Change things by selecting one of the Compile/run commands (the things with the checkboxes). You will be shown the Command and its Parameters. Click the Cmds
button to select a common command, or to select one of the compile programs. The things with $
in front of them (like $bsp_exe
) are variables (mainly things set in the Tools & Options
screen under Game Configurations
and Build Programs
, for example, is the BSP program.
Because you can specify command-line parameters for the compile tools, you have a lot more control over compiling than you do with Normal mode.
This set of commands should work, providing your Hammer setup is correct:Change Directory $exedir
: Changes working directory to the one holding the game executable (hl.exe)$csg_exe $path\$file
: Runs the CSG program on the map$bsp_exe $path\$file
: Runs the BSP program on the map$vis_exe $path\$file
: Runs the VIS program on the map $light_exe $path\$file
: Runs the RAD program on the mapCopy File $path\$file.bsp $bspdir\$file.bsp
: Copies the map from where its being compiled to the game's maps folder Copy File $path\$file.pts $bspdir\$file.pts
: Copies a leak-finding file that is created during compiling.$game_exe -dev -console +map $file
: Runs the game in developer mode (with debugging info), with the console, loading the current map. Add +set deathmatch 1
for deathmatch maps (and always for CS) and -game <moddir>
if you're working on a mod (e.g. -game cstrike
: The mod's folder.
Note that for commands like Copy File
, you cannot
just type it in. You have to select it from the Cmds
button's drop-down list.
The alternative to compiling within Hammer it to do it, er.. without Hammer. The main advantage to this is that it allows you to do compiling after having closed Hammer, which means you can have as much free memory etc. as possible to give to the tools.
Also, some people prefer the freedom that working directly with the tools provides, but, frankly, it can't get much more free than the Expert mode within Hammer.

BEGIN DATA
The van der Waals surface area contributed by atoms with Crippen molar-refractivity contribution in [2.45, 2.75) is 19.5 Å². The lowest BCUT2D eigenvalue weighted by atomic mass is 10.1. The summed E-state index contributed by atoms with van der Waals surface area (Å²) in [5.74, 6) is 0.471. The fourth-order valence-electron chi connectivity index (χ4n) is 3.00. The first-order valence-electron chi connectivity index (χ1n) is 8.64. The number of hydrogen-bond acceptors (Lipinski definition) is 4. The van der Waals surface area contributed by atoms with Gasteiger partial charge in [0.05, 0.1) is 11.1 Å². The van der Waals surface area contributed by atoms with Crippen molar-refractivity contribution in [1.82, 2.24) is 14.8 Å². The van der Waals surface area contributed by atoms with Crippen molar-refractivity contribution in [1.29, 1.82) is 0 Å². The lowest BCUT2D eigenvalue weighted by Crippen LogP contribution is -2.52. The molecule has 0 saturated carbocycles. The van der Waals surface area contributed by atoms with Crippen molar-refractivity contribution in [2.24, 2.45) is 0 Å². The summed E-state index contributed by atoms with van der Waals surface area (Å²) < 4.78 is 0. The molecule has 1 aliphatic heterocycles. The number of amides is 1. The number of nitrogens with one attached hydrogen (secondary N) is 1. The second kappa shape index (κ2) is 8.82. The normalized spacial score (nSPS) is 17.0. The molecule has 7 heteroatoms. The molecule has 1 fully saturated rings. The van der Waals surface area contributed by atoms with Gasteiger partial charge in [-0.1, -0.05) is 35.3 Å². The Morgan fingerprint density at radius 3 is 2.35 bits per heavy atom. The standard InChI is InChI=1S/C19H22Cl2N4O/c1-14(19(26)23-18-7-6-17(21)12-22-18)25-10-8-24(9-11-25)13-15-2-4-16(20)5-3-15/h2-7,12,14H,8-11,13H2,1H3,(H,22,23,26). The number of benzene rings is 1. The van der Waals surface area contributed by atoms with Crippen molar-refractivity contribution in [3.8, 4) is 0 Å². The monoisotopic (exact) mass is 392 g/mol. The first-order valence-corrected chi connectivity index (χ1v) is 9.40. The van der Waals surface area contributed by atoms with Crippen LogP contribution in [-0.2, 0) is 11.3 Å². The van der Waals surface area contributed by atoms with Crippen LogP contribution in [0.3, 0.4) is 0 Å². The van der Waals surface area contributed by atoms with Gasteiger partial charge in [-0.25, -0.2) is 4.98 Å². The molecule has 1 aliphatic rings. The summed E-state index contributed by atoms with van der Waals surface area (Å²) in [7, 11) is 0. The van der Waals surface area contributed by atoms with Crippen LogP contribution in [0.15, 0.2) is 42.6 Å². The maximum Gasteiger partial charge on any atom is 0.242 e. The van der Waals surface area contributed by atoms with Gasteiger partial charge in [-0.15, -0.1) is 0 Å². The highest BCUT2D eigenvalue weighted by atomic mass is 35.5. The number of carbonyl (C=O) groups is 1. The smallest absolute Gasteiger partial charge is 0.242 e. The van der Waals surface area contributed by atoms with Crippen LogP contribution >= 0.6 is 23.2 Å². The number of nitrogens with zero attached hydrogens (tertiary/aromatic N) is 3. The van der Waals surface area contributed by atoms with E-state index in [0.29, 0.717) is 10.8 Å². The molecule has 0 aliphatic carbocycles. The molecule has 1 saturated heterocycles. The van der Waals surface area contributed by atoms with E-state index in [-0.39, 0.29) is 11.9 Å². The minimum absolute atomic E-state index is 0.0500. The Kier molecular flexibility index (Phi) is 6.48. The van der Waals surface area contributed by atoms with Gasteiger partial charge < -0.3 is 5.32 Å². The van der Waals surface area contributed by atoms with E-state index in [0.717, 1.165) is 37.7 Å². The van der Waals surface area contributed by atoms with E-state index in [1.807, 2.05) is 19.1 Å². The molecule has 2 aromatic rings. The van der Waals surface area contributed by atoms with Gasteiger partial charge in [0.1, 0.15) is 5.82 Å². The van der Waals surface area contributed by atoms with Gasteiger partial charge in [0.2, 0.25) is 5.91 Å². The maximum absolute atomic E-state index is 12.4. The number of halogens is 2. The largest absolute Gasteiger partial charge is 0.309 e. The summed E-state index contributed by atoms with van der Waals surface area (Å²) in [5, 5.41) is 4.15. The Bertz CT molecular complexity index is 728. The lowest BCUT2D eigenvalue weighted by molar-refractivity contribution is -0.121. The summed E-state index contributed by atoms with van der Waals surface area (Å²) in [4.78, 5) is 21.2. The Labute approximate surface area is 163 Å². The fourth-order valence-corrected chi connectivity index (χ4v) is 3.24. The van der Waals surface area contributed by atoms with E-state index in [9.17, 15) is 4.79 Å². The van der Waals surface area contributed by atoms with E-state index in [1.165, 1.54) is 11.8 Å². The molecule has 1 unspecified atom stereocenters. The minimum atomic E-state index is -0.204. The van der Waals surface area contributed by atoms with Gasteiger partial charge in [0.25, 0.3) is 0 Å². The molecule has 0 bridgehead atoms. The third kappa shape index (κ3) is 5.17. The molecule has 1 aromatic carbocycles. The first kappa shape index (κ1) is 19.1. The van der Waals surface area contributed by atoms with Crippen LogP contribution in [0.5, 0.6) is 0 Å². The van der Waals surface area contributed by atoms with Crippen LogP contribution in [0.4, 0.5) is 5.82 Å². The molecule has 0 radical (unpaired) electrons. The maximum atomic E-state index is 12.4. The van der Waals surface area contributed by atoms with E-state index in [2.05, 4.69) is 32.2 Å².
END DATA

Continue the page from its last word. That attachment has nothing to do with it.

If you've ever written a DOS .bat batch file, then you'll understand what to do here. Batch compiling is basically what Hammer does, except in a raw DOS mode. This has the advantage of letting you define what programs are running in the background, and can reduce compile times.
To create a batch file, simply open Notepad and type the following:
Replace the C:\mymaps\testmap with the path to your .map file (exported from Hammer - File -> Export to .MAP
). Notice how testmap has no extension - the tools will work it out. Save that file as something.bat
and run it. You'll be left with a folder full of intermediate files with the original .map... and a .bsp. Move the .bsp to your Half-Life\maps folder and then run HL with -dev -console
, go into the console (with ~
) and type map testmap
Of course, you could make the batch file do all that - just edit it so that it looks like the Hammer Expert mode, substituting DOS commands for the Hammer ones, and giving the variables values. For example:Copy File $path\$file.pts $bspdir\$file.pts
becomescopy C:\mymaps\testmap.pts C:\Half-Life\valve\maps\testmap.pts
You can also launch Half-Life from the batch file, providing you've moved the compiled .bsp into the maps folder first.
GUIs (graphical user interfaces) (usually) provide a more powerful, easier-to-set-up interface for the compile tools, often allowing you to modify all the parameters available to each tool. There are several GUIs available, and each one will have its own setup instructions. You can find one, ZHLT Compile GUI, here
. They can be a bit like Hammer's Expert Mode, but of course you don't need Hammer running to use them.
Personally, I find them more complicated than they should be, but if compiling in Hammer isn't an option, and you can't be bothered to learn about batch files, then they're your best option.
Well, that's about it. I know compiling is one of the hardest things to get to grips with in mapping, but hopefully this tutorial has given you a starting point.
Just like to say thanks to MASTeRmiNd for providing the inspiration and some of the information that went into this tutorial.